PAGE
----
Fidesz satellite party complains Tusk invited opposition leader to join EPP

Tusk said that the EPP welcomes Péter Márki-Zay and they agreed that the Polish and Hungarian opposition are in a very similar situation. [EPA-EFE / ADAM WARZAWA - POLAND OUT]

Ruling Fidesz’s minority coalition partner, the Christian Democratic People’s Party (KDNP), wrote a letter expressing its concerns to Donald Tusk, President of the European People’s Party (EPP), about the meeting with the Hungarian opposition’s joint candidate for Prime Minister, independent small-town mayor Péter Márky-Zay, in Warsaw on Thursday, Telex reported via national news agency MTI.

KDNP is Fidesz’s junior coalition partner, considered a satellite party by many. It has 16 out of the 199 seats in the Hungarian legislative and one MEP in the European Parliament. The two parties form a close partnership and rarely take different political positions.

However, KDNP stayed part of the centre-right EPP political family even after Fidesz left in spring this year, after years of disagreements with the conservative group, which was preparing to vote on their suspension.

Analysts speculated Fidesz allowed KDNP to stay in EPP to have first-hand insights into the workings of the political family.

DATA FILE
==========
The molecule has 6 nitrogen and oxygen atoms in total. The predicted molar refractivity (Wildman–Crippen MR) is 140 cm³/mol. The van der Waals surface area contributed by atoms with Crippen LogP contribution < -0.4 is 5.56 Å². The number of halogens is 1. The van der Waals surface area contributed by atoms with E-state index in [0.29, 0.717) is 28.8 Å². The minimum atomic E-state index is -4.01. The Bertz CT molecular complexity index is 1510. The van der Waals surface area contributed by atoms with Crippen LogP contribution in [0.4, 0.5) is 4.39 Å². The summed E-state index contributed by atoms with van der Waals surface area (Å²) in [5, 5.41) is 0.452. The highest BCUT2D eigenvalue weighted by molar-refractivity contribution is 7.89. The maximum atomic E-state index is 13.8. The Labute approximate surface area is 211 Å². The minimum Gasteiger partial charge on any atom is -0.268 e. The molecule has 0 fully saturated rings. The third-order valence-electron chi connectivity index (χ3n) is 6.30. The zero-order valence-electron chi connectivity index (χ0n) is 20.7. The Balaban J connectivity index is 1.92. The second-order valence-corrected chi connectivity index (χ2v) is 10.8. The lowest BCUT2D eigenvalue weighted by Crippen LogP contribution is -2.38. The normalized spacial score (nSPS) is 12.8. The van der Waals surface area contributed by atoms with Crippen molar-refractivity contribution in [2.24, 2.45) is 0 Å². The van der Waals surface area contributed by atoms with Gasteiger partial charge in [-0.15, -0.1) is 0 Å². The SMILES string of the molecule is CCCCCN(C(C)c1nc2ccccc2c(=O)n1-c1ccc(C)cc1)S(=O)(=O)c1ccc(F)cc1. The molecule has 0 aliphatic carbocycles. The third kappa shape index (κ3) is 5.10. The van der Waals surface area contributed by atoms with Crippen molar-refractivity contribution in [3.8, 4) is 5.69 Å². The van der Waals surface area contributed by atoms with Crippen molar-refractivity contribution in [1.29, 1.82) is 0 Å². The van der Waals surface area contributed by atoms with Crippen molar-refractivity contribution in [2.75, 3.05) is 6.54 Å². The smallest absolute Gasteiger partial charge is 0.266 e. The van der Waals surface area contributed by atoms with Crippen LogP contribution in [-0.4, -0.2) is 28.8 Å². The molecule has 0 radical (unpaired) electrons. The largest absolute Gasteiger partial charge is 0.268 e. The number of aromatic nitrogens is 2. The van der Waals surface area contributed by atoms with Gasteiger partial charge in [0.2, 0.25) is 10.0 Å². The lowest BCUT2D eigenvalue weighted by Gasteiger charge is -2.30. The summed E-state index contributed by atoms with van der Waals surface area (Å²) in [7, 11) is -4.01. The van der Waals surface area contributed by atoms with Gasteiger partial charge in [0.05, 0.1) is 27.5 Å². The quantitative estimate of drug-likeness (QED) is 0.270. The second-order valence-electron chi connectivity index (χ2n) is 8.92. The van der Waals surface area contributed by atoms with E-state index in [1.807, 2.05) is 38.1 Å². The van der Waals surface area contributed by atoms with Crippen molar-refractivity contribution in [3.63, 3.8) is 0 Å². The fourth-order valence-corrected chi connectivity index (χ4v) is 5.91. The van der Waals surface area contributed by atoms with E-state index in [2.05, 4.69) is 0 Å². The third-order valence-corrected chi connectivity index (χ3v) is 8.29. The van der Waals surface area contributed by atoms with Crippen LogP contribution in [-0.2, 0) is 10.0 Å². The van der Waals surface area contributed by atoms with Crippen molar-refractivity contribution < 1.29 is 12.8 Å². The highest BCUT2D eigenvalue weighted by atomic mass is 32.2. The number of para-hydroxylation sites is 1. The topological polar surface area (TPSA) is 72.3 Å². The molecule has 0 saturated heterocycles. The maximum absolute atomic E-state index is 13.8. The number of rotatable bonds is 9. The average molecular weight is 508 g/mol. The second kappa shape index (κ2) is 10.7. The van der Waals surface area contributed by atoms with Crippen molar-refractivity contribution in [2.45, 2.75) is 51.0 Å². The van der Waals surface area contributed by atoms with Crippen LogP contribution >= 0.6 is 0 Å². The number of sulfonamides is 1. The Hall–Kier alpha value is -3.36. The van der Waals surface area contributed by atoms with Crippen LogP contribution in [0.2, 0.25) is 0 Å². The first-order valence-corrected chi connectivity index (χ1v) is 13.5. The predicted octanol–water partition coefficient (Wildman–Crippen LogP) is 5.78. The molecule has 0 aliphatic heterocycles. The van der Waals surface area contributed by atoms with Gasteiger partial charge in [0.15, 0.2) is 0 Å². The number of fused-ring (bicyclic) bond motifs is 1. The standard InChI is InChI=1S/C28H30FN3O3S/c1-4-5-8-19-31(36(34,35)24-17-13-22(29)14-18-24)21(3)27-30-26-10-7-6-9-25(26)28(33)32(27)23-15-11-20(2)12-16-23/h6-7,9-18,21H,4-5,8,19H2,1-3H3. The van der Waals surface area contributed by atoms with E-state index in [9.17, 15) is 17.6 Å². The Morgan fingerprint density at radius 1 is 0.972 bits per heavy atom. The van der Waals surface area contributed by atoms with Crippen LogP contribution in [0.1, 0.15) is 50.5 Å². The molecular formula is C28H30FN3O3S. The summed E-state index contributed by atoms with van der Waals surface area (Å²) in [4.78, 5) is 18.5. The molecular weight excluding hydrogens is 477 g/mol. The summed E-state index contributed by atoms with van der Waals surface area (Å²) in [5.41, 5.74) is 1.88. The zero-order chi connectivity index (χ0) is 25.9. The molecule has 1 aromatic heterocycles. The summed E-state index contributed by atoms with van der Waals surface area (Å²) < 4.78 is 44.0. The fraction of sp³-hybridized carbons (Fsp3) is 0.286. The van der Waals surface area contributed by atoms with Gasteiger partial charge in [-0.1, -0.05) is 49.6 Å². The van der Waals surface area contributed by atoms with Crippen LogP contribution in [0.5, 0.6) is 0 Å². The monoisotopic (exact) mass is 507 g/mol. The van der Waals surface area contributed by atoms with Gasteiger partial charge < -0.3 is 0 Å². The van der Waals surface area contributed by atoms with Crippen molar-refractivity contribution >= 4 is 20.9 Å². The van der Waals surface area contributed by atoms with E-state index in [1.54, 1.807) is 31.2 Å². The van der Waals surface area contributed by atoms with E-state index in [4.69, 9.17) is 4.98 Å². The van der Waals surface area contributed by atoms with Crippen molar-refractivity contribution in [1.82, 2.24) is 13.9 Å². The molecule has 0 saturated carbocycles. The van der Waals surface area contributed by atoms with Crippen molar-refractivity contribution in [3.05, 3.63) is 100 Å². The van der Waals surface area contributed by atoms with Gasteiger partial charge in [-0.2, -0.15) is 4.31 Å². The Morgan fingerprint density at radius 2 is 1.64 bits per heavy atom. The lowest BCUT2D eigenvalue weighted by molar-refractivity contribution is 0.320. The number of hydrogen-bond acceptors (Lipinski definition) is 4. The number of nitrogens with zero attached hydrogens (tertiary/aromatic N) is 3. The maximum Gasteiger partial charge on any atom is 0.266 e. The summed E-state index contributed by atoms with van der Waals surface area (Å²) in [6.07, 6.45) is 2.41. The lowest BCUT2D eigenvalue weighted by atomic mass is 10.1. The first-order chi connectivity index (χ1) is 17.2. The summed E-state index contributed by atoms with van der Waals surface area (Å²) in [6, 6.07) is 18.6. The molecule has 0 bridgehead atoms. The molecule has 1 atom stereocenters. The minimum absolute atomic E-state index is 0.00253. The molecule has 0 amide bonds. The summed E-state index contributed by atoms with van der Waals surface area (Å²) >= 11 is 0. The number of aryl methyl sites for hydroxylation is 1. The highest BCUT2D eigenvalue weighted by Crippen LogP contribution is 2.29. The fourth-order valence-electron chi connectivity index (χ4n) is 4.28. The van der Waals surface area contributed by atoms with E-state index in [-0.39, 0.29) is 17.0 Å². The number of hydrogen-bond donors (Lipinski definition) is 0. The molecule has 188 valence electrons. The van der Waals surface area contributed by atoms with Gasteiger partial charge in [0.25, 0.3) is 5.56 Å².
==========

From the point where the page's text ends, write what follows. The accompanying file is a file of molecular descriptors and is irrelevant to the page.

Tusk and Péter Márki-Zay, the conservative independent mayor of Hódmezővásárhely who has been elected to run as the joint prime ministerial candidate of the opposition in next year’s general elections, held a joint press conference after their meeting. Tusk said that the EPP welcomes Péter Márki-Zay and they agreed that the Polish and Hungarian opposition are in a very similar situation, facing similar opponents, and must stick together, Telex reported.

Last week, Hungarian government chief spokesperson minister Gergely Gulyás said that there is no legal entity around Márki-Zay that the EPP could admit since the MM is not a party. The minister also noted that the KDNP could, in principle, veto any future membership.

The KDNP has now written a letter to Tusk saying that the Hungarian opposition is a political opponent of the KDNP, a member party of the EPP and that this opposition and its candidate are constantly denigrating the KDNP.

Fidesz’s coalition partner also complained that Tusk was negotiating with a man who does not have his own party but is the candidate of a political platform including Jobbik, considered an openly anti-Semitic, far-right party in Hungary.

(Vlagyiszlav Makszimov | with Telex)

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